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unimaginative2

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What I was saying was that if you look at these plans in their totality, the piecemeal development means that many or most of the projects aren't really reaching their goals. Burying the tracks could allow that. Of course it wasn't ever seriously looked at, but many other cities worldwide are doing similar projects (the controversial Stuttgart 21). It's not beyond our imagination.

I agree about decking. Deck over when it's below grade, but when the tracks are above grade, I'd rather see improved connections beneath them and maybe use of the space in the viaduct under the tracks.
 

pw20

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"I'd rather that rail passengers arriving in Toronto have a reasonably good view of the skyline."
- this to me is the difference between aesthetic city-building for the sake of aestheticism versus practical city-building that works. How many people arrive into Toronto via rail, versus how many tourists walk down Front Street versus how many people visit the convention centre in a year? Not sure the way our skyline looks like for Via/Go Passengers should really trump the business of actually running a city.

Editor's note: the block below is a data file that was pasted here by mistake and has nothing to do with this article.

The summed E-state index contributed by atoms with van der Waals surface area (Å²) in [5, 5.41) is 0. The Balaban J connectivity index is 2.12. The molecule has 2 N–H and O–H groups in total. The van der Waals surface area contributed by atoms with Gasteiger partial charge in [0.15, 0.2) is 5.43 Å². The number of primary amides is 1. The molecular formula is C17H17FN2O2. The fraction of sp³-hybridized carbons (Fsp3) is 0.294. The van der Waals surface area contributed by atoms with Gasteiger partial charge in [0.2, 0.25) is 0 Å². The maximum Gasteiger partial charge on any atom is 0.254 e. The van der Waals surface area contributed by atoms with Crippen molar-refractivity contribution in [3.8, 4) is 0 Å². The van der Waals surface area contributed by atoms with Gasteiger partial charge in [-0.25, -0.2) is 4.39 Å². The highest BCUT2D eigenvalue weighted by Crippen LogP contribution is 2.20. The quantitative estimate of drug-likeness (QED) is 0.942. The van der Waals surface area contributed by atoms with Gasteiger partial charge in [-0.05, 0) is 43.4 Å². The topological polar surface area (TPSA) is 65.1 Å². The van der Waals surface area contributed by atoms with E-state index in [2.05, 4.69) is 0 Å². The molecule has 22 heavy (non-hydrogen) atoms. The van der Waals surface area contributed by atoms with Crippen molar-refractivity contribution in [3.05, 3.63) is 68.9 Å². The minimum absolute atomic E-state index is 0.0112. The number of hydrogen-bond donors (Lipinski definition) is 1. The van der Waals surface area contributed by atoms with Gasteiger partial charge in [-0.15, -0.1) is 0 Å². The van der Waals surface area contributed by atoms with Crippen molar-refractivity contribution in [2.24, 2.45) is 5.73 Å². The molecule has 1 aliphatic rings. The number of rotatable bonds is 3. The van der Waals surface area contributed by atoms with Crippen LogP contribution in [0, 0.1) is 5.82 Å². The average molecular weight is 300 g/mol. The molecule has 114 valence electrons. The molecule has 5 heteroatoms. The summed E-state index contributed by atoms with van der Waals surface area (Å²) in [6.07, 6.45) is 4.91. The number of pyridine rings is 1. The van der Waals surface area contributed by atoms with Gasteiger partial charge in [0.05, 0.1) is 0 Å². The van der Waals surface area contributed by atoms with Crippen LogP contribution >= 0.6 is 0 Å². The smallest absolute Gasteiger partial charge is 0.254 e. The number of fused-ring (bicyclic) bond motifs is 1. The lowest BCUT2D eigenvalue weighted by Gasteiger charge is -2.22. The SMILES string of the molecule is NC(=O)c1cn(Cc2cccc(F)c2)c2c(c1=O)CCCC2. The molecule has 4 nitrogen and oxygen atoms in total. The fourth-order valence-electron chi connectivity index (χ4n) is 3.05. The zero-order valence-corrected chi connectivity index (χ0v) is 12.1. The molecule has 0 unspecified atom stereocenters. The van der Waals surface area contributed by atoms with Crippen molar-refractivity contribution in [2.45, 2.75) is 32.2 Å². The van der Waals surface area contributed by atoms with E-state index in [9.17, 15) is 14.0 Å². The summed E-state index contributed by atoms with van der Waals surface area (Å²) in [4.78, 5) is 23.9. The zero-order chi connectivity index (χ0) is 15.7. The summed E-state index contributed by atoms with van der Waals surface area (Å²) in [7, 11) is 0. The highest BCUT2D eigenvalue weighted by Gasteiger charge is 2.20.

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This project is by far my favourite one I really hope that something gets built here and we can cover the train decks all the way from liberty village to the site of 45 bay st! Maybe a park or something along the lines of millenium park anything but what we have now !!
 

isaidso

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Not sure the way our skyline looks like for Via/Go Passengers should really trump the business of actually running a city.
Agree. The existing rail corridor creates so many problems that far out weigh having nice city views for a few minutes for people arriving by rail. The city needs to cater to the people using. Burying the rail corridor seems like the best option, yet we keep avoiding the issue and making the job more difficult each passing year.
 
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isaidso

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I'm assuming because it's just a half assed solution that doesn't solve the problem like so many other things in this city. Why not do it properly? We're ending up with the patchwork of a city because we're not willing to spend the money to do things right.
 

Tony

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Why not build a deck over the tracks and flood it, creating a river? Then we'll have our very own Chicago River! We can even name it 'Chicago River'! We'll be World Class!

All joking aside, this would be awesome.
 

RC8